We woke up in Roswell and left town fairly early so that we would have plenty time to explore Carlsbad Caverns National Park.You can’t miss the main attraction as you drive through town. Winslow has The Corner. Roswell has Aliens.We made it to the park by mid-morning.
These photos don’t begin to show the enormity or the depth of this cave. The main room and caverns are over 750 feet (75 stories) below the surface.The main entrance is a series of switchbacks–those squiggles on the far left of this diagram.The bats roost inside the cave in an area closed to the public. Cave swallows roost in the entrance.
This is still on the descent where there is just barely enough natural light for a photo. The rest of the cave is illuminated enough so that flashlights aren’t necessary but I had the thought that it is good that the trail is asphalt and well maintained because you really can’t see where your feet are stepping. (It is also necessary because of the number of visitors to the cave. There were one million by 1937.)
This is how people explored in the early days. Yikes! I think the sign said that this ladder drops down 90 feet.I have very few photos from inside because you just can’t do it justice without a tripod. We walked both main loops of the trail which covers about two miles. The Big Room is the largest known natural limestone chamber in the Western Hemisphere and floor space is estimated at more than 600,000 square feet. There are other portions to explore if you go on a guided tour and there is another level that extends for a mile 90 feet below where we were. In addition they said there are over 100 miles of passages beyond.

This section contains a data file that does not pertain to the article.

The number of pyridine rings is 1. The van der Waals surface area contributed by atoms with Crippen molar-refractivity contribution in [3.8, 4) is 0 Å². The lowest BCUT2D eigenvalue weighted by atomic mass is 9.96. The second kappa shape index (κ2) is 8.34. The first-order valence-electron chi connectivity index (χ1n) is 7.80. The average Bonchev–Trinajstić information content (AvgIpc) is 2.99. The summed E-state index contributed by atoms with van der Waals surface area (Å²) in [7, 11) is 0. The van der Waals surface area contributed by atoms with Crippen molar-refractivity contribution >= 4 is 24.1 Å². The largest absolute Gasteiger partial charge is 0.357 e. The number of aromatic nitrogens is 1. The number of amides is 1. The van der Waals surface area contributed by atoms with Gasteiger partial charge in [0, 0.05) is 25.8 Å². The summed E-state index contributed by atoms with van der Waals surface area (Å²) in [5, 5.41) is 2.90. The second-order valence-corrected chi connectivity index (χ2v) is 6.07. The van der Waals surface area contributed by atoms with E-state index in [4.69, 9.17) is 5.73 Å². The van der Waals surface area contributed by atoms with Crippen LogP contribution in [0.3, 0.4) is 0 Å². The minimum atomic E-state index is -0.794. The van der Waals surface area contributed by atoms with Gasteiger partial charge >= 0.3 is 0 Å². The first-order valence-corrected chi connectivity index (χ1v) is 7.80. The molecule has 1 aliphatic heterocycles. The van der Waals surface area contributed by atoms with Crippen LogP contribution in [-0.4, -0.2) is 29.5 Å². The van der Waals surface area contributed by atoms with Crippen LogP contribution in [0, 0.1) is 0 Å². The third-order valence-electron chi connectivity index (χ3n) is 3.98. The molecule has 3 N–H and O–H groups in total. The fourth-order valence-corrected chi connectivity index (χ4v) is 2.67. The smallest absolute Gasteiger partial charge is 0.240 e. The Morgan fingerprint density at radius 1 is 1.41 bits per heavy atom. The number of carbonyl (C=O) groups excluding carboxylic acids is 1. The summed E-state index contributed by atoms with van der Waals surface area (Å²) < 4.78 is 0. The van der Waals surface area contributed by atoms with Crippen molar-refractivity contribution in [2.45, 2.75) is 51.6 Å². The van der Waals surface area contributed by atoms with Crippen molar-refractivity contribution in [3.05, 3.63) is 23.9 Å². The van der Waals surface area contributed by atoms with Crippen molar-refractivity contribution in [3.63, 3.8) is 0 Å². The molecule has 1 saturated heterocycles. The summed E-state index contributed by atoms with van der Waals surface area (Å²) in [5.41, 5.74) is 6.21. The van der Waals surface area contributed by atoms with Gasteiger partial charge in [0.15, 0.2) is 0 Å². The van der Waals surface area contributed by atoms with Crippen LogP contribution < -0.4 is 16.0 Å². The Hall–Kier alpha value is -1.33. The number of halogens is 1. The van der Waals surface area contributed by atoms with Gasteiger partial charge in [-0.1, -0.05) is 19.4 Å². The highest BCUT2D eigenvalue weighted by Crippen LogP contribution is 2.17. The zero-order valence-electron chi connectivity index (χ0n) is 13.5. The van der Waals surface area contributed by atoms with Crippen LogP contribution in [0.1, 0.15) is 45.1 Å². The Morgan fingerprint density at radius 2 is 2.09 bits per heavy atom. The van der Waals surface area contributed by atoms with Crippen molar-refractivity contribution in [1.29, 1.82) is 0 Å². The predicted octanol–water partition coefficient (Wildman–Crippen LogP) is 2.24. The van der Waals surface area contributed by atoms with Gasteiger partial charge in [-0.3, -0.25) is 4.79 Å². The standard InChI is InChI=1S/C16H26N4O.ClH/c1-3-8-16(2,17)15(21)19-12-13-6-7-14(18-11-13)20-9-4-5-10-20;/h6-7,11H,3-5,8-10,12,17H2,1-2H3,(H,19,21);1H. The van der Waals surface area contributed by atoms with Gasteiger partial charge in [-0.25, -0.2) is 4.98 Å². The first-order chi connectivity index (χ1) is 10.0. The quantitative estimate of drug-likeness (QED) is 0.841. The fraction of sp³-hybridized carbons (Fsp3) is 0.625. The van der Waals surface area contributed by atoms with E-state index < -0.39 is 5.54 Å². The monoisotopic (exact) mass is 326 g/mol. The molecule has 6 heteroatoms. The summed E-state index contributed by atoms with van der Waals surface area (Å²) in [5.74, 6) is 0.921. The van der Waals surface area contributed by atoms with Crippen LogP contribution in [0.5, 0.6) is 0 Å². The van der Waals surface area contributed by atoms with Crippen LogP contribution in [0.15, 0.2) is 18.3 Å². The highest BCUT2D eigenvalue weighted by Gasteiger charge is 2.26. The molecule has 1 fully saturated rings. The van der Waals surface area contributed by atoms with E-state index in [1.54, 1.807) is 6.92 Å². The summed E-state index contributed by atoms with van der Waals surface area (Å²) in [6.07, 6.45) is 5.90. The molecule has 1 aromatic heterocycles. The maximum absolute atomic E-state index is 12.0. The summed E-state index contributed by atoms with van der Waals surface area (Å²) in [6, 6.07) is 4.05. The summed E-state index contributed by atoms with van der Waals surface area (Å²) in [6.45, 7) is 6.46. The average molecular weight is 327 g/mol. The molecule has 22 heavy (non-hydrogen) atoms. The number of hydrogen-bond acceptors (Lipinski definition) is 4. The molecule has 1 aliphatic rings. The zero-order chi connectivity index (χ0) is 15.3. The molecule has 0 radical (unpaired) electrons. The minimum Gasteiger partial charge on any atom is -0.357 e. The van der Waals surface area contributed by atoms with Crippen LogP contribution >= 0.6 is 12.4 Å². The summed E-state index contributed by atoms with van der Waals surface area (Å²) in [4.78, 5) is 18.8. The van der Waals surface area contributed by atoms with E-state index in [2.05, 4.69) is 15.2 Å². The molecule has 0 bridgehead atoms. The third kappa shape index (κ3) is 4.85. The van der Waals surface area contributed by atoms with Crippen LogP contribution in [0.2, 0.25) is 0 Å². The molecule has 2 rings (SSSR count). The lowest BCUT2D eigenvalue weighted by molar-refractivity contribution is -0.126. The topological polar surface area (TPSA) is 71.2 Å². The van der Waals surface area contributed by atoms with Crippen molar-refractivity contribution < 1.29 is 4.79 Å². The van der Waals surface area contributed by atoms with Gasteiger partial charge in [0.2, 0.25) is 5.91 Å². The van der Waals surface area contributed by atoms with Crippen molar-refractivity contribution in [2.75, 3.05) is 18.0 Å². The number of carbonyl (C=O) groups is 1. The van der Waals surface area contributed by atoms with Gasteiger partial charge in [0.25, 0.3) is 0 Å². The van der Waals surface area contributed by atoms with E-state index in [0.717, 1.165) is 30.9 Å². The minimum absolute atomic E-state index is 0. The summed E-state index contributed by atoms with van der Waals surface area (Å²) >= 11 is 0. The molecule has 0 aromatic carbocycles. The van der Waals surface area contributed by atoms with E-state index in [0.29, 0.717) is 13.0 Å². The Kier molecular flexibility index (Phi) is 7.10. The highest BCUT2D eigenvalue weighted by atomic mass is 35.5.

This model in the visitor center shows the visitor center at the top and the extent of the cave that is open to visitors below. The entrance is that upper portion at the back of the photo and the trail descends the switchbacks along the wall. When you finish walking the trail you return to the visitor center via an elevator (the tube in the photo) that takes you the 75 stories up.
Not only is the cave impressive, but it is amazing to think of the first explorers and later the engineering and construction feat to develop the cave for visitor access. The first elevators were constructed in the early 1930’s.
After touring the cave and the visitor center we drove the 9-mile Walnut Canyon loop which gives a look at a bit of the above-ground part of the park.As during the first part of our trip the desert was green from the recent rains. This is the Chihuahuan desert, the last of the four desert landscapes (Mojave, Sonoran, and high desert) we drove through on this trip.
West Texas is known for it’s oil fields… …and that was the predominant feature over most of the landscape. I passed the time looking up towns and features on the iPhone. That gave insight to the history and settlement of the area.
We drove as far as San Angelo where we spent the night.